Manhattan terror suspect Sayfullo Saipov lived across the Hudson River in Paterson, New Jersey, with his wife and three children, sources said.
In the neighborhood where he and his family lived, he was described Tuesday as a quiet man, one not known for a neighborly disposition.
Moe Ali, 17, who lives about a block away from Saipov, said sometimes he’s seen the native of Uzbekistan on the street. Instead of greeting him with a hello, Ali said, Saipov would just keep going.
“He doesn’t say what’s up,” Ali said. “He’s not polite. Everybody out here, we all know each other. . . . He would just walk and put his head down. That’s not normal anywhere.”
The man authorities said is a lone-wolf ISIS-inspired terrorist who drove a rental truck through a lower Manhattan bike path Tuesday afternoon, killing eight and injuring 11 more, came to the United States in 2010.
Saipov, 29, had previously lived in Tampa, Florida, and the Cincinnati, Ohio-area, according to law enforcement sources.
He started a trucking company in Florida, according to The Washington Post.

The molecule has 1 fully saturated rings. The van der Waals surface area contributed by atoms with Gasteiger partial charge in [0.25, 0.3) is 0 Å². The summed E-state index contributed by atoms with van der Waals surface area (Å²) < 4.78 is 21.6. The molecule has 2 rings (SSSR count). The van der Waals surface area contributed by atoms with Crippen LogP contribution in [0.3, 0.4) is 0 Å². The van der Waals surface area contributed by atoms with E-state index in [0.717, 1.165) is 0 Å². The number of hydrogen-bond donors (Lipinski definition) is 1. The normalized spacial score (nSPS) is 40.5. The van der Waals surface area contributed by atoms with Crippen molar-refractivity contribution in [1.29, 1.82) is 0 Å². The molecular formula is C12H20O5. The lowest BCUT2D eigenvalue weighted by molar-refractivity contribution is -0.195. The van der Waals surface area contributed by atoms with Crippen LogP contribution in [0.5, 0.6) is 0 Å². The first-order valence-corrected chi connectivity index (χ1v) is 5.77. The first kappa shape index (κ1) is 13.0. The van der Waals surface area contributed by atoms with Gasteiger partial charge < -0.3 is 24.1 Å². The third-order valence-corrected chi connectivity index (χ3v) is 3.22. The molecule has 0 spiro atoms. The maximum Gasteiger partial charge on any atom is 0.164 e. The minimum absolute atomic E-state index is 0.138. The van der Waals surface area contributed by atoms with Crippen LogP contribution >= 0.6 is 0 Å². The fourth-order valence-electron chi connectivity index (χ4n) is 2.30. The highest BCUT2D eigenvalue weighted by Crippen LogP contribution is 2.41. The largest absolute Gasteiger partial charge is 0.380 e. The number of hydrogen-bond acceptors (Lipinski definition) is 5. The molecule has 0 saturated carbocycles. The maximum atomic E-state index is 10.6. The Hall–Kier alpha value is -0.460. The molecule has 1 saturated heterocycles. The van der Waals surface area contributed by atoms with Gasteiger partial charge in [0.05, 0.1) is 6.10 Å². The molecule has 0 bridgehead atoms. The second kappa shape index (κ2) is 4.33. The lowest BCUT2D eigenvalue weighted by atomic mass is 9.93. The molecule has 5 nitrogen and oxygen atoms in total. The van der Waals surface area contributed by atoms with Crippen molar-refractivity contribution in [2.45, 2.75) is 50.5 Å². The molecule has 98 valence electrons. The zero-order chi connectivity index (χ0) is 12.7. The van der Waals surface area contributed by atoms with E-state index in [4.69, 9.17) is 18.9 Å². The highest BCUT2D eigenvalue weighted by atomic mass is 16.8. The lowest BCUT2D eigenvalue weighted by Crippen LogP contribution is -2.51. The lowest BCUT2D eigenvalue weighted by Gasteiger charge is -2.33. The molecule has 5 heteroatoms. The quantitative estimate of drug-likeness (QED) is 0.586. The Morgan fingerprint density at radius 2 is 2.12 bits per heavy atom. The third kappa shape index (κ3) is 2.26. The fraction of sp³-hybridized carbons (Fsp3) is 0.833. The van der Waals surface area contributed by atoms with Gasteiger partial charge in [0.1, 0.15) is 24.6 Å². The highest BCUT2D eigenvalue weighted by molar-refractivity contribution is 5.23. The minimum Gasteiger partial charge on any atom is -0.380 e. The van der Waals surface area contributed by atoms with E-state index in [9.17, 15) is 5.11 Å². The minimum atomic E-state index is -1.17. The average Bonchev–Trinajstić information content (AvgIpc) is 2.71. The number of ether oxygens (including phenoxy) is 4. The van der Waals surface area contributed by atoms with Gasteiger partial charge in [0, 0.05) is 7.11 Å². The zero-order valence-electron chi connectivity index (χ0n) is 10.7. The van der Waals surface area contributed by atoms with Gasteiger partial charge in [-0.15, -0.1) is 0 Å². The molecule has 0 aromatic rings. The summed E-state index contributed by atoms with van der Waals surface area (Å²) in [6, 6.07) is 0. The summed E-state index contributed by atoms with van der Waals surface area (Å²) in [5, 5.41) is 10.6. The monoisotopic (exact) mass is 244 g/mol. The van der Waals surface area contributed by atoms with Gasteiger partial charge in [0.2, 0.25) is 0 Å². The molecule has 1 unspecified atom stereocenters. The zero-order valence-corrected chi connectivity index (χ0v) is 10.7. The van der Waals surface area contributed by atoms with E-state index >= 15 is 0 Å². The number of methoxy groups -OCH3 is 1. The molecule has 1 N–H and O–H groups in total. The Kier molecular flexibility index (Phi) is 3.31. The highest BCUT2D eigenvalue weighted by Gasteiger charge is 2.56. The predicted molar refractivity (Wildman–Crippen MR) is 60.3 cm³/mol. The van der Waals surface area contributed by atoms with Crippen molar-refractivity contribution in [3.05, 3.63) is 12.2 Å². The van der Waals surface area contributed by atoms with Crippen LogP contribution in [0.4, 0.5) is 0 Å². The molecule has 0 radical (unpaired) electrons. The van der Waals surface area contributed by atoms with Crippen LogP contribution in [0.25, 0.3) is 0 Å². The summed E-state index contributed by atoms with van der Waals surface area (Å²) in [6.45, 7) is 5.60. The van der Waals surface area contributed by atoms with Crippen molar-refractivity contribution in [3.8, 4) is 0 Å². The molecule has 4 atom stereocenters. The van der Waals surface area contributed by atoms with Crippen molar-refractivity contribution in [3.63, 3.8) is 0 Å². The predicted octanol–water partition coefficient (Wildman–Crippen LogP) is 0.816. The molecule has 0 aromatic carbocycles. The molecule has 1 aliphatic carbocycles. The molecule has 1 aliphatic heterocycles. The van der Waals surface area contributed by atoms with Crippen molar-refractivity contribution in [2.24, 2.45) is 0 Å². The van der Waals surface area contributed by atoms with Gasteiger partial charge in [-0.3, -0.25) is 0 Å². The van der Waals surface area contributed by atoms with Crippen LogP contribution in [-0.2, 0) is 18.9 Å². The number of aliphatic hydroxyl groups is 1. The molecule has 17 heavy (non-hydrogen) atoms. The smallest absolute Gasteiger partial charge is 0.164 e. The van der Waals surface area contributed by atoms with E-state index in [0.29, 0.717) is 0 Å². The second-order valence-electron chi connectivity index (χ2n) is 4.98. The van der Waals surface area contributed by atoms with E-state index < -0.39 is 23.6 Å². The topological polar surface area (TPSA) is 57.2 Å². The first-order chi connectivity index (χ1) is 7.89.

He also started two companies in Ohio: In 2013, he registered Bright Auto LLC, in Cuyahoga Falls with the state. In 2011, he had started another company, Sayf Motors Inc. in Cincinnati, according to the Ohio Secretary of State’s website.
Saipov has driven for Uber for over six months, the ride-hailing company said, according to The Associated Press.
Dilnoza Abdusamatova, 24, an Ohio woman, told The Washington Post that Saipov — whose father was friends with hers — stayed with her family in Cincinnati for two weeks when he first arrived in the U.S.
“He was really calm,” Abdusamatova told Cincinatti.com. “He always used to work. He wouldn’t go to parties or anything. He only used to come home and rest and leave and go back to work.”
Kobiljon Matkarov, an Ohio resident originally from Uzbekistan, told the Tampa Bay Times in Florida that he met Saipov — who until about three years ago had lived in Fort Meyers, Florida — several years ago.
Saipov persuaded Matkarov to become a truck driver, he told the paper, and he remembered Saipov as “very friendly.”
Saipov has been cited for traffic infractions in the past, according to public records, including when he was pulled over by police in Pennsylvania in 2015.
He pleaded guilty to two traffic citations, but the penalty was unclear.
According to Cleveland.com, Saipov’s marriage license was issued on April 12, 2013, and lists his occupation as a truck driver. The license was filed in Summit County Probate Court says he lived at in an apartment on Americana Drive with his wife, Nozima Odilova, who was 19.
Their marriage was officiated at their apartment by someone named “Abdulloh,” according to the license.
With Anthony DeStefano,
Laura Figueroa Hernandez, Robert E. Kessler
and Mark Morales